I remember the buzz about the first Earth Day. I was 13 years old and probably saw posters about the event in my school. I’m sure my best friend, Cynthia, had some involvement in it. Her parents were the most likely candidates to be environmentalists of anyone else I knew. I don’t remember what actually I did for Earth Day 1970, but I must have done something enjoyable because I remember wondering, years later, whatever happened to Earth Day?
The summer before the first Earth Day the world had seen the first image of our planet from the surface of the moon. Perhaps seeing that image made the inhabitants of Planet Earth see our planet as a more fragile place than we’d done before. I don’t remember being environmentally aware until the spring of 1970, but after that I became more conscious about protecting the Earth.
At first I think the emphasis was on littering. There were campaigns to not litter. I took it to heart and made sure I didn’t contribute to litter of any kind. After that I remember being aware of industrial pollution. In high school my friend Cindy Mahaffy and I made plans to protest toxic emissions outside a local factory with signs stating, “Don’t pour filth into the air, Air is the best thing that we can breathe.” (a line from Donovan’s song, “Spaceship Earth”).
Later in high school or perhaps junior college, I remember doing a report about solar energy and recall learning a lot about the subject. I also remember learning that switching to solar energy cost a lot of money for the folks who switched and realized, even then, that regular people were not even going to bother.
I became an ovo-lacto vegetarian in college and had big plans for my future. I’d live in a log cabin, grow my own food (including cows for milk and chickens for eggs) I wouldn’t have a television. The fact that I also wanted to live in a forest might have caused my crops to fail didn’t phase me at the time, but here I sit now, meat-eater, in a large brick house in the suburbs, with a television on every story, not to mention enough computers to furnish a small classroom.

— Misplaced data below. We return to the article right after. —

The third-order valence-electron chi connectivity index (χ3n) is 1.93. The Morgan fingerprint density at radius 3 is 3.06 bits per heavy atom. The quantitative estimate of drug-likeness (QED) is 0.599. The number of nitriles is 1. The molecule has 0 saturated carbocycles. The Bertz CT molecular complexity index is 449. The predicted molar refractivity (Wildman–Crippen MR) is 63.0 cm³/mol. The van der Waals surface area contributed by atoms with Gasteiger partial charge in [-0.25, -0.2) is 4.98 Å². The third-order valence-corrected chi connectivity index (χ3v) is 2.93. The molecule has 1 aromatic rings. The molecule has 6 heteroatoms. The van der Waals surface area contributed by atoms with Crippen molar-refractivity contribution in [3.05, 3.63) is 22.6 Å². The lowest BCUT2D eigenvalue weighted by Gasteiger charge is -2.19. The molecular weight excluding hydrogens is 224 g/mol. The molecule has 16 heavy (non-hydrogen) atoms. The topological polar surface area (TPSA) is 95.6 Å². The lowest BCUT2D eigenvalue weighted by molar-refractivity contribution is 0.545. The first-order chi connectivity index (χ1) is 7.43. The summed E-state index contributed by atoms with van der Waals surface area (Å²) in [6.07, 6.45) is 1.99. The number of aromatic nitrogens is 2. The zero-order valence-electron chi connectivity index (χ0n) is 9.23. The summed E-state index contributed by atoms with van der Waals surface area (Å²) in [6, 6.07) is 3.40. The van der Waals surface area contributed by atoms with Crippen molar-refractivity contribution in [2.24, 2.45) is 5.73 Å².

But getting back to Earth Day thoughts — After college I don’t think I really thought much about the environment for a long time. I don’t remember recycling in Pittsburgh at all. I began eating meat again after college as well.
I took a class on environmental issues for teaching certification. That got me thinking again saving planet Earth, especially in respect to recycling for some reason. We began recycling even though curbside recycling was not an option. We’d save our cans and newspapers and take them to a drop-off station and feed the recyclables to large colorful receptacles with monster faces. It was kind of fun. I’d also embraced vegetarianism again thanks to a Mall event where PITA was featured largely. I also was incorporating lessons the environment into teaching.
In 1990 my husband and I were living in Alexandria, Virginia. It was the 20th anniversary of the first Earth Day and Washington DC was hosting a huge Earth Day festival, complete with Tom Cruise. I wanted to see Tom Cruise. Oh, and I wanted to attend the festival for other reasons as well. It was Earth Day after all. An event I’d waited 20 years for. So we took the metro to the Mall, sat in the sun, heard Tom Cruise. Walked around a little and then walked home. It was a long walk. But it was Earth Day after all.
Then one day, perhaps a very warm day in mid-winter or something, I realized that global warming was real after all. I’ve made some changes — compact florescent bulbs in a few lights, trying to remember to turn off lights and appliances when they are not being used and expanding my recycling to office paper and junk mail.
I’ve got a long way to go to reduce my carbon footprint. I’m not as bad as some, but also not as good as others. I keep the heat too high in the winter (but rarely use air conditioning in the summer). I drive where I could walk (but I don’t commute to work).